The geology of wine

The geology of wine
Soil nutrient status as measured by pH is reflected in acidity and related taste of Pinot Noir wines in Oregon’s Willamette Valley. These are Pinot Noir vines on Jory Series soils, which are developed on a middle Miocene intrabasaltic Oxisol in the Bernau Block of Willamette Valley Vineyards, near Salem. Credit: Matt Boyington

Every day, all around the world, millions of people contemplate a very simple question with a very complex answer: which wine? In this month's issue of GSA Today, Gregory Retallack (University of Oregon) and Scott Burns (Portland State University) examine the link between the taste of wine and soil properties.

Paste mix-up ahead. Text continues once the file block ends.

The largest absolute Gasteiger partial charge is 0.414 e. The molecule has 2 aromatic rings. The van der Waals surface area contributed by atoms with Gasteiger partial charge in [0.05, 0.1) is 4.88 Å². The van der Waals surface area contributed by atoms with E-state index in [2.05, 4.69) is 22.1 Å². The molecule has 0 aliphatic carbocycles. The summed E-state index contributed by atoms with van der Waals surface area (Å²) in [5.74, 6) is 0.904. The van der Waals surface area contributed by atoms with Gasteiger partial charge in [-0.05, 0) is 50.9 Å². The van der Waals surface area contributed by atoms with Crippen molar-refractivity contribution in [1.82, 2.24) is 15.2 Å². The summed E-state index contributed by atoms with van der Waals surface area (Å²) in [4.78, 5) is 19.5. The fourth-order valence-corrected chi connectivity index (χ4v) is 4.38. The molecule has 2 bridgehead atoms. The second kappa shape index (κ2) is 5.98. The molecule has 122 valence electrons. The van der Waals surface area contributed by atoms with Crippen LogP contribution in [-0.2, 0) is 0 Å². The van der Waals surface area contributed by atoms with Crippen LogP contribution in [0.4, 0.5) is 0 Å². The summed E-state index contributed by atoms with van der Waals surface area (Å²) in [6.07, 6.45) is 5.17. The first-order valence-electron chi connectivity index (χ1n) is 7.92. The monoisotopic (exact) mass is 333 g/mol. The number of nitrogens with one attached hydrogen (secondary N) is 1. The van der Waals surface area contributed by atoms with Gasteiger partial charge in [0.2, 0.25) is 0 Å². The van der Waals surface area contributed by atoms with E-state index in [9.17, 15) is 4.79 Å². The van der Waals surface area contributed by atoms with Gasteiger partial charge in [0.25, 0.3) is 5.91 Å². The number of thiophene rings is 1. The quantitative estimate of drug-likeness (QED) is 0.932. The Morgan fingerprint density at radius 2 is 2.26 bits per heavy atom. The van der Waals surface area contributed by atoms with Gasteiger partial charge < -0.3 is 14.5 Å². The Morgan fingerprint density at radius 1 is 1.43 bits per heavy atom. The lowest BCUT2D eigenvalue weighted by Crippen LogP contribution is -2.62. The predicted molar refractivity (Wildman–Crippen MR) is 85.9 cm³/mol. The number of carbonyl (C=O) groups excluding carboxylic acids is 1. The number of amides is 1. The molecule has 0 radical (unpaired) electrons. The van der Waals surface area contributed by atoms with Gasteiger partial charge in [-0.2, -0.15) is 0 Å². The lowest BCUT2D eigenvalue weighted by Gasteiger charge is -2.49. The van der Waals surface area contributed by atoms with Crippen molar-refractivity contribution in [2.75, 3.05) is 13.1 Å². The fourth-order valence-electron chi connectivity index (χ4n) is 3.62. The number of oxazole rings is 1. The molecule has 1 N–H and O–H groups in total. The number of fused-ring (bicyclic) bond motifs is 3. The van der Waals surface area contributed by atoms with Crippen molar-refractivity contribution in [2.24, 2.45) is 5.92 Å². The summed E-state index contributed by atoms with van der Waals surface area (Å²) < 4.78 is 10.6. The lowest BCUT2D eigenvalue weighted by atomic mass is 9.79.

The taste of wine has been the source of countless discussions for centuries. And when it comes to this topic, one might suggest two end-member personalities. There are those who extol the "gôut de terroir" and those who have never heard the term. Retallack and Burns nicely provide the reason for this distinction, after reviewing the concept of "tasting geology" and comparing and vintages for Pinot Noirs of the Willamette Valley.

Soil properties, particularly pH, affect the wine chemistry. So, while one cannot really taste the , the soil does modify the . Retallack and Burns' article puts science behind traditional tenets of vineyard management and adds a new dimension to dinner conversations everywhere.

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More information: Gregory J. Retallack et al. The effects of soil on the taste of wine, GSA Today (2016). DOI: 10.1130/GSATG260A.1
Citation: The geology of wine (2016, April 27) retrieved 25 November 2020 from
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